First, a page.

When I lived in Toronto, a group of guild members would meet once a year at Karl Khomeyer's cottage. Karl would have all the dye baths going in big copper pots, old fashioned tin washing pots as well as one huge cast iron soup pot so we could start work when we arrived at 9am. The cast iron pot was so big you could have a bath in it. Around 2 we would break for a huge wonderful home cooked lunch, prepared with great care by Gordon, Karl's partner. The dessert was always a delicious trifle, laced with brandy and topped with dollops of whipped cream. While sipping our wine, Gordon would give an organ recital, putting us all to sleep. Those were the good old days, in the mid eighties. Phil, who is in her nineties now and still going strong, would drive us home again while I sat next to her and just talked non stop so she would not fall asleep on the 401, while the other girls in the back would be peacefully sleeping away; those were the days indeed.
I have continued this tradition of having an outdoor fun day during the summer months at our house. The Fermanbuk (Caesalpinia) or Brazilwood dyeing is a recipe I use out of a Dutch dyeing book written by Let van de Vrande in 1980. You will find the same recipes in Trudy van Stralen's book Indigo, Madder and Marigold. We get 18 different shades, by pre-mordanting, and mordanting after the dye bath. In addition, we use rinses with vinegar and ammonia. It is a wonderful way of getting different colours from one dye plant and one dye pot.
Abra Palumbo, Black Creek, British Columbia
The wedding shawl that Abra made for her daughter was a real collaboration of ideas and choices. It sounds like they had fun together in its making.
Abra tells the story:
Our daughter chose a beautiful eggshell white, strapless, fitted satin dress with gold and silver brocade for her wedding last summer. I wanted to weave something for her special day. We decided on a shawl to go with the dress to give her some warmth as the day turned to evening. She wanted something sheer and lightweight, as she has a delicate frame and the wedding was in August. We worked carefully, considering the dress as we chose fibres which would be complementary and reflective of the qualities and tones in the dress fabric. We decided to use several silks for the warp: 8/2 reeled silk to match the sheen and luxurious feel of the satin, boucle silk to add texture which was similar to the brocade in the fabric and a gentle 12/2 spun silk for the weft to maintain the lightweight feeling of the fabric. We also incorporated bamboo to give the shawl a bit more body and variance to the color. A metallic gold thread between pattern repeats added some sparkle to echo the metallic in the brocade of the fabric. Now all we had to do was choose a weave structure!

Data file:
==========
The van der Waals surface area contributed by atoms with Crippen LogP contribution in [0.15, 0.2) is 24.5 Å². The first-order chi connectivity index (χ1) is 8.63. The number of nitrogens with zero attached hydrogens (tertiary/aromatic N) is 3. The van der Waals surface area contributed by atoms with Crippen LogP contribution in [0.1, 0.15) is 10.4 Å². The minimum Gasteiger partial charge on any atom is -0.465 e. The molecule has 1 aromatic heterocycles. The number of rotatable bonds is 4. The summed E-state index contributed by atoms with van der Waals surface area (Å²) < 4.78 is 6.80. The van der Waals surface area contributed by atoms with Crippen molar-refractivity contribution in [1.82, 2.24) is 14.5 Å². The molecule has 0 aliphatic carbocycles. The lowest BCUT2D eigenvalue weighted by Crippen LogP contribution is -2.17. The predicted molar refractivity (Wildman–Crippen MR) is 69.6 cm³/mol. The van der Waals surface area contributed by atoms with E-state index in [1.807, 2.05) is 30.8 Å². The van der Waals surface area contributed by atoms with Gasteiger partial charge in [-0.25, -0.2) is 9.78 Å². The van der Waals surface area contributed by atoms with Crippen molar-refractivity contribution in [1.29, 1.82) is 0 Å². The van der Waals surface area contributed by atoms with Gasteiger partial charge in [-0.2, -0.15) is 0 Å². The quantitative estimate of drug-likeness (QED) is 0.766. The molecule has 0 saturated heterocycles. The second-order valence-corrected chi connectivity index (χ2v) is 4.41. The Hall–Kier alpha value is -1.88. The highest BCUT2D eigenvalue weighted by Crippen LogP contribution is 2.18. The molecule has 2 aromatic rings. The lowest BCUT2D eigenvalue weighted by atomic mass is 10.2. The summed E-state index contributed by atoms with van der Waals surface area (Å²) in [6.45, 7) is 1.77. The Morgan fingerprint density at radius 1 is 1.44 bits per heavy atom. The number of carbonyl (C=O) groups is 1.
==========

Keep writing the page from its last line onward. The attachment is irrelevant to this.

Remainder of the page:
After consulting with guild members on our fibre choices, huck lace was strongly suggested. We used Madelyn van der Hoogt's The Best of Weavers - Huck Lace to make our structure choice. My daughter was struck by the beauty of the pattern designed as "huck lace border" for an overall pattern. The complexity of the pattern felt almost overwhelming to me, but with sampling and practice I was able to gain confidence. We decided on several rows of "trelliswork" at the ends of the shawl to accentuate the lacy effect of the huck Silk shawl by Abra Palumbo structure and to add delicacy to the long fringes and a plain weave border all around for structural strength. Much sampling was needed to decide the sett and techniques for handling the threads. I had the challenge of fitting three fibres symmetrically into two 5-thread huck blocks in the warp and balancing the color and fibre. I learned to set each pick gently and change shed before lightly placing it with the beater. I absolutely loved working with the silks! My daughter and I were both happy with the results. It is a keepsake for a beautiful daughter from a special day to remember for a lifetime.